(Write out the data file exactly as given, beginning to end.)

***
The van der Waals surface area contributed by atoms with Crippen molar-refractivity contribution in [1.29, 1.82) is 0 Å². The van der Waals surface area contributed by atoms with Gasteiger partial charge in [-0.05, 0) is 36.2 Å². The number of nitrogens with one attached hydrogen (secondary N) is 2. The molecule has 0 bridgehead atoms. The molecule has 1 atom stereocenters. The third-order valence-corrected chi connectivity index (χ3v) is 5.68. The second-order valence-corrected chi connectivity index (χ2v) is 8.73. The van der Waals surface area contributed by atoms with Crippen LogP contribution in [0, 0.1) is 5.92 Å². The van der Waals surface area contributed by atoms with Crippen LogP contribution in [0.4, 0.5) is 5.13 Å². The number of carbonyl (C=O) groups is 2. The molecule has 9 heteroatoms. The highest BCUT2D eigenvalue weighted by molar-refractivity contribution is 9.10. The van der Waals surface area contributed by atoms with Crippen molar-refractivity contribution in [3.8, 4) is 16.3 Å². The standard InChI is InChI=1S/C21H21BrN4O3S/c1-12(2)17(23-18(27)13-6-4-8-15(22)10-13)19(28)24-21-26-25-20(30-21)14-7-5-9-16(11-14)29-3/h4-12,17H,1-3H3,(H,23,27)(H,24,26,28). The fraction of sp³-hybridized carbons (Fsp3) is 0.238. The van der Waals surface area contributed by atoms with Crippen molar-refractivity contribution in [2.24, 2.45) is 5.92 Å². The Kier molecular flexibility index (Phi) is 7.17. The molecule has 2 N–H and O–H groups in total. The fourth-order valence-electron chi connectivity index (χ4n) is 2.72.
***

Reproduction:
The van der Waals surface area contributed by atoms with Crippen molar-refractivity contribution in [1.29, 1.82) is 0 Å². The van der Waals surface area contributed by atoms with Gasteiger partial charge in [-0.05, 0) is 36.2 Å². The number of nitrogens with one attached hydrogen (secondary N) is 2. The molecule has 0 bridgehead atoms. The molecule has 1 atom stereocenters. The third-order valence-corrected chi connectivity index (χ3v) is 5.68. The second-order valence-corrected chi connectivity index (χ2v) is 8.73. The van der Waals surface area contributed by atoms with Crippen LogP contribution in [0, 0.1) is 5.92 Å². The van der Waals surface area contributed by atoms with Crippen LogP contribution in [0.4, 0.5) is 5.13 Å². The number of carbonyl (C=O) groups is 2. The molecule has 9 heteroatoms. The highest BCUT2D eigenvalue weighted by molar-refractivity contribution is 9.10. The van der Waals surface area contributed by atoms with Crippen molar-refractivity contribution in [3.8, 4) is 16.3 Å². The standard InChI is InChI=1S/C21H21BrN4O3S/c1-12(2)17(23-18(27)13-6-4-8-15(22)10-13)19(28)24-21-26-25-20(30-21)14-7-5-9-16(11-14)29-3/h4-12,17H,1-3H3,(H,23,27)(H,24,26,28). The fraction of sp³-hybridized carbons (Fsp3) is 0.238. The van der Waals surface area contributed by atoms with Crippen molar-refractivity contribution in [2.24, 2.45) is 5.92 Å². The Kier molecular flexibility index (Phi) is 7.17. The molecule has 2 N–H and O–H groups in total. The fourth-order valence-electron chi connectivity index (χ4n) is 2.72.